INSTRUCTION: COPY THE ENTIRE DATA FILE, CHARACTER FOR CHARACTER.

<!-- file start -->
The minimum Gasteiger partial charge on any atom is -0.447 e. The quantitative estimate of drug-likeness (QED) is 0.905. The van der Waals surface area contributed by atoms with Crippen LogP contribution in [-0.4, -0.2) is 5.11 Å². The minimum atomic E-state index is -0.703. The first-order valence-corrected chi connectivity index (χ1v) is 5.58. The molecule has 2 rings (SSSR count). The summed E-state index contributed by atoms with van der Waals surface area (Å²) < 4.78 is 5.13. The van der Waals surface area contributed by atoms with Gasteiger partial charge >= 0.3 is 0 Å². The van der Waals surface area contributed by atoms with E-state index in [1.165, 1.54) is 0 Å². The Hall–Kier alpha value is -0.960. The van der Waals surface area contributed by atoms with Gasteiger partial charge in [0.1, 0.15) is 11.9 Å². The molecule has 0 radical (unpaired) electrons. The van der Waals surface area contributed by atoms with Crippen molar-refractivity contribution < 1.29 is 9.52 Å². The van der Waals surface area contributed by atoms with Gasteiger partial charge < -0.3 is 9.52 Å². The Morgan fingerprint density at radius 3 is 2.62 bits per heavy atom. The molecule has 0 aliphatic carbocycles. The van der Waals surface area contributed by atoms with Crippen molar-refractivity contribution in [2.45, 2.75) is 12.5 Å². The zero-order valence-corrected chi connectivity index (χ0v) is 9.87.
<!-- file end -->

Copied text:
The minimum Gasteiger partial charge on any atom is -0.447 e. The quantitative estimate of drug-likeness (QED) is 0.905. The van der Waals surface area contributed by atoms with Crippen LogP contribution in [-0.4, -0.2) is 5.11 Å². The minimum atomic E-state index is -0.703. The first-order valence-corrected chi connectivity index (χ1v) is 5.58. The molecule has 2 rings (SSSR count). The summed E-state index contributed by atoms with van der Waals surface area (Å²) < 4.78 is 5.13. The van der Waals surface area contributed by atoms with Gasteiger partial charge >= 0.3 is 0 Å². The van der Waals surface area contributed by atoms with E-state index in [1.165, 1.54) is 0 Å². The Hall–Kier alpha value is -0.960. The van der Waals surface area contributed by atoms with Gasteiger partial charge in [0.1, 0.15) is 11.9 Å². The molecule has 0 radical (unpaired) electrons. The van der Waals surface area contributed by atoms with Crippen molar-refractivity contribution < 1.29 is 9.52 Å². The van der Waals surface area contributed by atoms with Gasteiger partial charge < -0.3 is 9.52 Å². The Morgan fingerprint density at radius 3 is 2.62 bits per heavy atom. The molecule has 0 aliphatic carbocycles. The van der Waals surface area contributed by atoms with Crippen molar-refractivity contribution in [2.45, 2.75) is 12.5 Å². The zero-order valence-corrected chi connectivity index (χ0v) is 9.87.